The elephant also became the fourth zoo elephant to die in the U.S. within a month, regardless of cause.
Kalina, 8, died just one week after 6-year-old Nyah, also an African elephant, died of the same type of herpesvirus found exclusively in elephants, said Rob Shumaker, president of the Indianapolis Zoo.
"Our zoo family is devastated," he said.
Both elephants tested for high levels of elephant endotheliotropic herpesvirus (EEHV), a type of herpesvirus that can cause fatal hemorrhagic disease in the mammals, Shumaker told the FOX59 Indianapolis. The virus, which cannot spread to humans or other animal species, shows no warning signs, has no vaccine and has no way to prevent it.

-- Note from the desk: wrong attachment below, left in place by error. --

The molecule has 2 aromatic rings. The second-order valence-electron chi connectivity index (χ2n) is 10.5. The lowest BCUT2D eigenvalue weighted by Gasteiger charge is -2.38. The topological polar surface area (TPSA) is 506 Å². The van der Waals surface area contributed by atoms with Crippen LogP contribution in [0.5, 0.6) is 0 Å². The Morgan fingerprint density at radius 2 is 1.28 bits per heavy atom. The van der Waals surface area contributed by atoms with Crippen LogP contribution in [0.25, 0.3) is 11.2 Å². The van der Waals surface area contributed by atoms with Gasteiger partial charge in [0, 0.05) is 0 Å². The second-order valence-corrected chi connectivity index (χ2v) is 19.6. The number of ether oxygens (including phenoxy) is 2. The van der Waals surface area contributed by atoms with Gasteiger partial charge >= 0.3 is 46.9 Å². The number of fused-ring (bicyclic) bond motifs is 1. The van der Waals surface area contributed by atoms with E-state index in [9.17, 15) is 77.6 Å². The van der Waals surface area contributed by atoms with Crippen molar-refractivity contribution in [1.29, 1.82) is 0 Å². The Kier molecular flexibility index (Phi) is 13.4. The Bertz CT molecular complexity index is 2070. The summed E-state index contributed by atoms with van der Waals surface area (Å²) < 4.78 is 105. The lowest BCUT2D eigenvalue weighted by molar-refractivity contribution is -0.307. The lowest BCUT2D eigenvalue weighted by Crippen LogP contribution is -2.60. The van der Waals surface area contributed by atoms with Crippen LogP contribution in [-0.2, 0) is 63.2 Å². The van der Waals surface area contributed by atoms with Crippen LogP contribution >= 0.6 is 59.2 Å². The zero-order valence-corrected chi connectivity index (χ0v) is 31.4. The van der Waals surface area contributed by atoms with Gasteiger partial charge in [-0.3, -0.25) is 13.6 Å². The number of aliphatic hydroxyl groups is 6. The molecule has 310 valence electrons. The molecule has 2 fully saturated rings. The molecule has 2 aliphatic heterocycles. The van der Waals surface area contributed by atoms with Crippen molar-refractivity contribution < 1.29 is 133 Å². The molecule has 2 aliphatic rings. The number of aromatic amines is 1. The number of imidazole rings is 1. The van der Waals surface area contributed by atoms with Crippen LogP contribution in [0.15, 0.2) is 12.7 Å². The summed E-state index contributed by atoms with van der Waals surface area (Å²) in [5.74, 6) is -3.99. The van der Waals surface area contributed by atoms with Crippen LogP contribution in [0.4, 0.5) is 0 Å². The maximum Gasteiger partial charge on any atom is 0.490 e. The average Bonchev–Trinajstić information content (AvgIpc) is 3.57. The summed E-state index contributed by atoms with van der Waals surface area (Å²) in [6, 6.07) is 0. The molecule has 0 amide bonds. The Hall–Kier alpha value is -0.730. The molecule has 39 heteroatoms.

Kalina and Nyah, the two youngest of the zoo’s elephant herd, both died 48 hours after contracting mild stomachaches and loss of appetite, the Indianapolis Star reported. They were both in the highest at-risk period for the disease, which is considered to be between 1 and 8 years of age. The disease has an 85 percent mortality rate.
The devastated zoo staff wasn’t alone in grieving the animals’ deaths.
"This is probably just as difficult for our elephants. We know that elephants grieve. They are intensely social," Shumaker told the Star. "And we've seen some pretty dramatic responses from the rest of our herd."
The two Indianapolis deaths brought the overall number of elephant deaths in the U.S. to four in about a month. Earlier in March, a 55-year-old Asian elephant was euthanized at the Audubon Zoo in New Orleans because irreversible kidney disease was hurting her quality of life.
In late February, a 50-year-old African elephant died at a Miami zoo after fighting with another elderly elephant.
The Associated Press contributed to this report.